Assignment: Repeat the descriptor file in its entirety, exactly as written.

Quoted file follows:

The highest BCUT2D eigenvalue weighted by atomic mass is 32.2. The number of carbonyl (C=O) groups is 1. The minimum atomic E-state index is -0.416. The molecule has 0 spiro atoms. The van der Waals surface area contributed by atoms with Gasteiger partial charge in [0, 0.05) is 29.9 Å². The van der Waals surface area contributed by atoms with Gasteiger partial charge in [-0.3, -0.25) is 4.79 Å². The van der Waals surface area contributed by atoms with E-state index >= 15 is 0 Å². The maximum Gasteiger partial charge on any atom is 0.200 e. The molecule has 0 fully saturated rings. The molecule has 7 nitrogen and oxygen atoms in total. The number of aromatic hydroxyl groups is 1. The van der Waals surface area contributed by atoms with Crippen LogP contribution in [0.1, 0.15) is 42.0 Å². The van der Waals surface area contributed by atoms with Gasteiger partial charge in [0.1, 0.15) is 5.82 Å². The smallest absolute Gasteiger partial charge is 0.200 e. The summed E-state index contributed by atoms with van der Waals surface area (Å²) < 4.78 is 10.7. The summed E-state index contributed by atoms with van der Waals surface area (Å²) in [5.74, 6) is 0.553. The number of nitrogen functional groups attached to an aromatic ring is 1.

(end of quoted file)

The highest BCUT2D eigenvalue weighted by atomic mass is 32.2. The number of carbonyl (C=O) groups is 1. The minimum atomic E-state index is -0.416. The molecule has 0 spiro atoms. The van der Waals surface area contributed by atoms with Gasteiger partial charge in [0, 0.05) is 29.9 Å². The van der Waals surface area contributed by atoms with Gasteiger partial charge in [-0.3, -0.25) is 4.79 Å². The van der Waals surface area contributed by atoms with E-state index >= 15 is 0 Å². The maximum Gasteiger partial charge on any atom is 0.200 e. The molecule has 0 fully saturated rings. The molecule has 7 nitrogen and oxygen atoms in total. The number of aromatic hydroxyl groups is 1. The van der Waals surface area contributed by atoms with Crippen LogP contribution in [0.1, 0.15) is 42.0 Å². The van der Waals surface area contributed by atoms with Gasteiger partial charge in [0.1, 0.15) is 5.82 Å². The smallest absolute Gasteiger partial charge is 0.200 e. The summed E-state index contributed by atoms with van der Waals surface area (Å²) < 4.78 is 10.7. The summed E-state index contributed by atoms with van der Waals surface area (Å²) in [5.74, 6) is 0.553. The number of nitrogen functional groups attached to an aromatic ring is 1.